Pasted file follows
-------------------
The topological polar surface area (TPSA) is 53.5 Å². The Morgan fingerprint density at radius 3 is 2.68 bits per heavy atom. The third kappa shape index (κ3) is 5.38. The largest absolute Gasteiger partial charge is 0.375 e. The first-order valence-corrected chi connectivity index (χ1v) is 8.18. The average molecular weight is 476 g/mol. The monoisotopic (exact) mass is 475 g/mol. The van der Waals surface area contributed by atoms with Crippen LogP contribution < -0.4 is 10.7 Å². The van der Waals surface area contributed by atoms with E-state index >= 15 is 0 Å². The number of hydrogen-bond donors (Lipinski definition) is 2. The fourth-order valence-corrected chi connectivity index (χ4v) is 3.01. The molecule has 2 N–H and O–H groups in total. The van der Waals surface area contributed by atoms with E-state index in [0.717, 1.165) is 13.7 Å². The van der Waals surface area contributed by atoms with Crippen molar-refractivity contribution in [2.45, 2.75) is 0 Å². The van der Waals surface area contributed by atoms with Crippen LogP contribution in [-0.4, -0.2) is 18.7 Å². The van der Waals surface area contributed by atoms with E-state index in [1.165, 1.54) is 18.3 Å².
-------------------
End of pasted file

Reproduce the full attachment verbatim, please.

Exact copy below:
The topological polar surface area (TPSA) is 53.5 Å². The Morgan fingerprint density at radius 3 is 2.68 bits per heavy atom. The third kappa shape index (κ3) is 5.38. The largest absolute Gasteiger partial charge is 0.375 e. The first-order valence-corrected chi connectivity index (χ1v) is 8.18. The average molecular weight is 476 g/mol. The monoisotopic (exact) mass is 475 g/mol. The van der Waals surface area contributed by atoms with Crippen LogP contribution < -0.4 is 10.7 Å². The van der Waals surface area contributed by atoms with E-state index >= 15 is 0 Å². The number of hydrogen-bond donors (Lipinski definition) is 2. The fourth-order valence-corrected chi connectivity index (χ4v) is 3.01. The molecule has 2 N–H and O–H groups in total. The van der Waals surface area contributed by atoms with E-state index in [0.717, 1.165) is 13.7 Å². The van der Waals surface area contributed by atoms with Crippen molar-refractivity contribution in [2.45, 2.75) is 0 Å². The van der Waals surface area contributed by atoms with Crippen LogP contribution in [-0.4, -0.2) is 18.7 Å². The van der Waals surface area contributed by atoms with E-state index in [1.165, 1.54) is 18.3 Å².